SB: OK enough about us. Let’s talk about you. We put a survey on our website from February to July and 188 people responded.

It was just an informal survey; it’s not scientific. But it did give us some insight about how you read, listen or watch local news.

KMG: First question: How many of you read, listen or watch local news at least once a day?

SB: Survey says: About 90 percent of you consume local news at least once a day.

KMG: Second question: Where do you get your local news besides Santa Cruz Local?

SB: Three-quarters of you say you get your news from the Sentinel. Three quarters of you also say you get your news from the social media site Nextdoor. And half of you also say you get your news also by word of mouth

KMG: What kind of local news do our listeners want more of?

SB: An overwhelming number of you, 85 percent, said news about city government and deeply-reported investigative pieces are what you want. That was followed by news about housing and development, which was 70 percent. And then breaking news about police and fire, about 55 percent.

KMG: Stephen, what was most surprising to you from the survey?

SB: Well one part that was interesting was that 90 percent of our listeners are 41 or older. And then most of that group is 51-64 years old. And then about 30 percent of you are 65 and older.

[MUSIC]

MAURA KELSEA: I think reaching the younger generation is absolutely crucial.

KMG: That’s Maura Kelsea. She’s a retired nurse. I spoke to her last week at her cottage in Seabright.

She was one of Santa Cruz Local’s early supporters. She gave us $25. And she’s sent me some nice messages about Santa Cruz Local on Nextdoor. So I wanted to ask her for some constructive criticism on our work.

She said she hoped we’d draw a younger audience.

At her home in Seabright on July 17, Santa Cruz Local listener Maura Kelsea shares her feedback on how Santa Cruz Local can improve. (Kara Meyberg Guzman — Santa Cruz Local)

KELSEA: I think that if you had any major goal that would be it. And I don’t know what’s taught in schools now but the impression I have is there’s a lack of civic education. Civics. What it means to live in a democracy, for example. I hate to use that word these days. And what it means to be involved in what’s happening in your neighborhood, in your town. So I think that is one side effect of what you can do, by example. I mean, you’re modeling it.

KMG: If you had to say that we had one bias or another, what would you say?

KELSEA: Well, I would say, that you’re looking, as it has to be, that you’re looking at what’s happening city-wide from the younger generation. Not from my generation.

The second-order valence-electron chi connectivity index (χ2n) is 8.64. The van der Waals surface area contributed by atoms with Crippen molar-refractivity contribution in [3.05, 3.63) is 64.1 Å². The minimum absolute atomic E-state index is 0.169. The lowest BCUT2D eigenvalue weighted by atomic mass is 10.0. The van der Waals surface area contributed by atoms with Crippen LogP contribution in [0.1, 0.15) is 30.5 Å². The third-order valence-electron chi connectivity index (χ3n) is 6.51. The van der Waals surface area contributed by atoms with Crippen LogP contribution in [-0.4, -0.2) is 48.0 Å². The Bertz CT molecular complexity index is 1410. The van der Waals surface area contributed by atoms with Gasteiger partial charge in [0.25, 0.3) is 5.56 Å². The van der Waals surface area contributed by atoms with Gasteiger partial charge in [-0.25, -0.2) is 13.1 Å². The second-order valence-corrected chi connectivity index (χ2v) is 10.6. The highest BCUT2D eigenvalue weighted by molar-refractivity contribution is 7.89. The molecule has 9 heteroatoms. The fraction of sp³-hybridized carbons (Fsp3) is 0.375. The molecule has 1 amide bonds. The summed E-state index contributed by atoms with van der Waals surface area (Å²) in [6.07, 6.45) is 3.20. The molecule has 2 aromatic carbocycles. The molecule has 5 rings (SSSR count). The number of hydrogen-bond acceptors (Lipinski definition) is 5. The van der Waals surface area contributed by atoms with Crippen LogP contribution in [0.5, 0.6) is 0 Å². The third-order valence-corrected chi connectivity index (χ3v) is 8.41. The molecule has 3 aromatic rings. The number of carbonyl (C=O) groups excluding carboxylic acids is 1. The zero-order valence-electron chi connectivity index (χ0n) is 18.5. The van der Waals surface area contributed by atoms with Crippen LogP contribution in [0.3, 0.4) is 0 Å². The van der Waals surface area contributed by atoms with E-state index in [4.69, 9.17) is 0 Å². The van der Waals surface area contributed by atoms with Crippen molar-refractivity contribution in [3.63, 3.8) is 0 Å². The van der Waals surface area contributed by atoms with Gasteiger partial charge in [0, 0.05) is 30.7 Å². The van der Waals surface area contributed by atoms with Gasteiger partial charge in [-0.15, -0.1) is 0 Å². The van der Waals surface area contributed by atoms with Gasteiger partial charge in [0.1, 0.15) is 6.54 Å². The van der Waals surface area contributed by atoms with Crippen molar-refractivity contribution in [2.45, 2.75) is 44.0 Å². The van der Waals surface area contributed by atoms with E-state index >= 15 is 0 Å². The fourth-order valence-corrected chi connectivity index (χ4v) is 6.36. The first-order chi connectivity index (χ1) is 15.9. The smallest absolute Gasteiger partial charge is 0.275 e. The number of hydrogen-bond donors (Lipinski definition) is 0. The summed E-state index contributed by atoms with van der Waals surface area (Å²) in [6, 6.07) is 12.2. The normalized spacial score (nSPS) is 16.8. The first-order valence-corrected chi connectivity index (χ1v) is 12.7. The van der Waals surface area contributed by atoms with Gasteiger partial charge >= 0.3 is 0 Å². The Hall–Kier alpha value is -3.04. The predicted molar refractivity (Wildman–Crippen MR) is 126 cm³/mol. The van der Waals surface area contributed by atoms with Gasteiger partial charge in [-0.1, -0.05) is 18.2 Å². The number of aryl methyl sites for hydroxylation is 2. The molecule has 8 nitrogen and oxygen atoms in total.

I don’t feel that as an exclusion, or a barrier. But I would say that, for example, I would guess that you might have a personal interest in affordable housing. That could then lead to a bias of wanting to support more building, or more density, or bonus densities for example.

That would be my guess. Yes, so that would be sort of a bias.

KMG: Yeah, thank you. Um. I’m trying to do my best to not take any sides. Like, I really feel above all my duty is to present fair and accurate unbiased facts. But yeah, I mean there is, bias does creep in by choosing, by the decision of what you choose to cover I guess. But you know, we do take a lot of thought, in like, choosing our stories. You know, what is it that the public really needs to know?

KELSEA: Mm-hmm. I like that. You frequently use that phrase “and you need to know,” da da da.

KMG: Yeah.

[MUSIC]

KMG: Thanks to Maura for the honest feedback. We want to hear your feedback too. We have a new survey. If you want to participate, sign up for our newsletter at santacruzlocal.org.

Also, if you want to meet me in person, I’m going to be at this podcast meetup 10 a.m. Saturday July 27 — that’s this Saturday — at Abbott Square. I’ll be talking about Santa Cruz Local and our solution for local news. It’s free. Details are on our website, santacruzlocal.org.

That’s it for this episode. Thanks to our sponsor Santa Cruz Works. I’m Kara Meyberg Guzman. Thanks for listening to Santa Cruz Local.

SURVEY

[email protected] | Website | + posts

Kara Meyberg Guzman is the CEO and co-founder of Santa Cruz Local. ​Prior to Santa Cruz Local, she served as the Santa Cruz Sentinel’s managing editor. She has a biology degree from Stanford University and lives in Santa Cruz.

[email protected] | Website | + posts

Stephen Baxter is a co-founder and editor of Santa Cruz Local. He covers Santa Cruz County government.